My use case isn’t extreme — I just want a few cameras to see if a package was delivered or whether my cats are on the counter. Spending $100 and sending a constant stream of video of my home to Amazon servers seems excessive. If you need the redundancy of cloud backups or super-crisp video, then maybe it’s worth shelling out some cash on a commercial product.

I also want to note that I’m not an electrical engineer or programmer. I just like to tinker with electronics projects in my free time. This is a culmination of a bunch of how-tos that I’ve read, plus some personal experience. Ideally you would read this post and use it as a jumping-off point for research and learning. And if there’s a way to do something better, leave a comment and we can all learn.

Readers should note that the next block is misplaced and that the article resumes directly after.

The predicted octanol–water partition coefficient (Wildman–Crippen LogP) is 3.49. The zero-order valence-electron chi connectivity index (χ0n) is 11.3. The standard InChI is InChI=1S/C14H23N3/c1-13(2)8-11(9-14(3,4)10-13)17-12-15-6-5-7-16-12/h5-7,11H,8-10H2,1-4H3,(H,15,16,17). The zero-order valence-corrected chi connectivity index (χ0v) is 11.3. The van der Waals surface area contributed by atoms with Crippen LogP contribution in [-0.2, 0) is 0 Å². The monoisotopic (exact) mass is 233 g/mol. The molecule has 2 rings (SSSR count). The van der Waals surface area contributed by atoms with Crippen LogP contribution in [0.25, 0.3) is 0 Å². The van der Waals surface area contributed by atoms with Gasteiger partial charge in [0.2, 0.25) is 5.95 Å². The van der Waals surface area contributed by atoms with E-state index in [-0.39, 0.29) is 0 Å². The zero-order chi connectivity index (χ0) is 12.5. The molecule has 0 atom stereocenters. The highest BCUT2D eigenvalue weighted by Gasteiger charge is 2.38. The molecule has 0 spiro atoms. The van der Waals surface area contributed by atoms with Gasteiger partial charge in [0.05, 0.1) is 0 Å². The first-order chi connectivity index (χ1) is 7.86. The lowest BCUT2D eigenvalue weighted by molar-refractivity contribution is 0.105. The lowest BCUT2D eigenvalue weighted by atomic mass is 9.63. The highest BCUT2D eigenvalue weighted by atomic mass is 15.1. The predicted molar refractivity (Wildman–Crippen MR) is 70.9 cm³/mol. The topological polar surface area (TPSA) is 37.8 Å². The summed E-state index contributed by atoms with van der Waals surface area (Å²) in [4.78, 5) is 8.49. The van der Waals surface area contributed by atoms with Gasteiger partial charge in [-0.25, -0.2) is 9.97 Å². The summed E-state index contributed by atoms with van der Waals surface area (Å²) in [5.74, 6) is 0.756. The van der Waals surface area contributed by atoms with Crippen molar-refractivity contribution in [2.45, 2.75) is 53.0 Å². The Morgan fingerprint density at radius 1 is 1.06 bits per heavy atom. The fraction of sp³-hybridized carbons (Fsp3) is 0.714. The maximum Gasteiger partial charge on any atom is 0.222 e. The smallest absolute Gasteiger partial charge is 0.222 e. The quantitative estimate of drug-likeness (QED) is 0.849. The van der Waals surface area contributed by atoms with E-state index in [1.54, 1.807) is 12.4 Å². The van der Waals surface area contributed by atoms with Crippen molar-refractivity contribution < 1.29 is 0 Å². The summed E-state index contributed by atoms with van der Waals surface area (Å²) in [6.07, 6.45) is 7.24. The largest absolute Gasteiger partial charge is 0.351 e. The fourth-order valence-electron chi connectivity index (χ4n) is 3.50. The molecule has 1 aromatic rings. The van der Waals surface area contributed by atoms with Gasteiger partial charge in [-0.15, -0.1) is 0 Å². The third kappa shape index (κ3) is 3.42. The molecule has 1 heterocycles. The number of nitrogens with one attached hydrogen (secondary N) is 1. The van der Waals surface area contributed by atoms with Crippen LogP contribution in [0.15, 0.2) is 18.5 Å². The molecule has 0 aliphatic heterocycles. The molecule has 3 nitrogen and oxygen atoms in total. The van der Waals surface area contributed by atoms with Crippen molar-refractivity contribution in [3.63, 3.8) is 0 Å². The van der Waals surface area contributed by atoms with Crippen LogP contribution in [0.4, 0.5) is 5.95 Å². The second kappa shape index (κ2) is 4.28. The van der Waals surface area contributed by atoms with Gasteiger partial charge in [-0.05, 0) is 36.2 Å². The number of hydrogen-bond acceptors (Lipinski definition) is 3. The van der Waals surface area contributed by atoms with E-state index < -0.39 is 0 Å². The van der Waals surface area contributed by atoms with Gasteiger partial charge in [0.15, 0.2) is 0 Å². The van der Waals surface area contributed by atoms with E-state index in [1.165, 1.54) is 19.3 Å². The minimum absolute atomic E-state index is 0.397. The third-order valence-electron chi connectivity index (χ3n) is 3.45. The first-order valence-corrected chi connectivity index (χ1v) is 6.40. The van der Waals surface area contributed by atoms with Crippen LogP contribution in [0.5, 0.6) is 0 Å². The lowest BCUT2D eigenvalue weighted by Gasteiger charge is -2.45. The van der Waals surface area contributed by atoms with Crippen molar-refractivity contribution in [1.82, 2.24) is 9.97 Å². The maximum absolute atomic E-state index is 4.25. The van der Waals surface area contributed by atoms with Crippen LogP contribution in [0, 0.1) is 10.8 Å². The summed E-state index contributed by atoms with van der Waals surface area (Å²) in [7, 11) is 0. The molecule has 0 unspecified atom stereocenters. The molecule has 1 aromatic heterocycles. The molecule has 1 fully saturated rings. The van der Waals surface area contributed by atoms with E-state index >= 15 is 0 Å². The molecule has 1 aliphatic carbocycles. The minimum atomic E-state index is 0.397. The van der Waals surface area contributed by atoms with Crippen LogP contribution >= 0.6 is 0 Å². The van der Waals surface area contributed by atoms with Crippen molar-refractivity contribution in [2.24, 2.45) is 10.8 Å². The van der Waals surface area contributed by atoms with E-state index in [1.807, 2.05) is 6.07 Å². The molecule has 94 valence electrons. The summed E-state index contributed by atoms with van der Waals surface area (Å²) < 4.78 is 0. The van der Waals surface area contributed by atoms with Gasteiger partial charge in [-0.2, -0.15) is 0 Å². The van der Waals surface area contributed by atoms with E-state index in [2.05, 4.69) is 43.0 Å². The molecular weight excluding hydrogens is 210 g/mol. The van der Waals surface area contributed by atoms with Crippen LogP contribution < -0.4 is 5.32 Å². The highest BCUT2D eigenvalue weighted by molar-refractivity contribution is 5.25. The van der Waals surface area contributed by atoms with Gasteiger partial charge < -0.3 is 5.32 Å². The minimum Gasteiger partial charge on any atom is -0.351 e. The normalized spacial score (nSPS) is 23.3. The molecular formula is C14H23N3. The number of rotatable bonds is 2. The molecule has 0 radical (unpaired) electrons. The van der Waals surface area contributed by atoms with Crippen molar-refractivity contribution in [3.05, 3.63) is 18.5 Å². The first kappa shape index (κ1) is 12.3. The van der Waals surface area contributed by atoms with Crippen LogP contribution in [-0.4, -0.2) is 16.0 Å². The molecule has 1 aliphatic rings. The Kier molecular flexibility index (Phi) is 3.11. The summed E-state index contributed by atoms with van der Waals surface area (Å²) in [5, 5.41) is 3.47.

Let’s get to the project. There are two ways to do this: the easy way and the hard way. The ESP32-CAM doesn’t have built-in USB support, because these boards aren’t necessarily consumer products. That means in order to program it, you have to use a breadboard, jumper wires, and a USB-to-serial adapter (easily Googled as an FTDI adapter) to connect it to your computer. That’s the hard way, and it requires having a few DIY electronics tools on hand.

You could also just buy the ESP32-CAM-MB, which is the board and an accompanying little hat that sits on top of the ESP32-CAM and provides a micro-USB port, as well as buttons to program and reset the module. That is the easy way, with no soldering involved. The only drawback here is that while the ESP32-CAM-MB is still extremely small, it’s noticeably thicker. If you’re trying to make the smallest possible camera, then the required header pins and extra circuit board on the ESP32-CAM-MB makes the whole outfit a bit larger.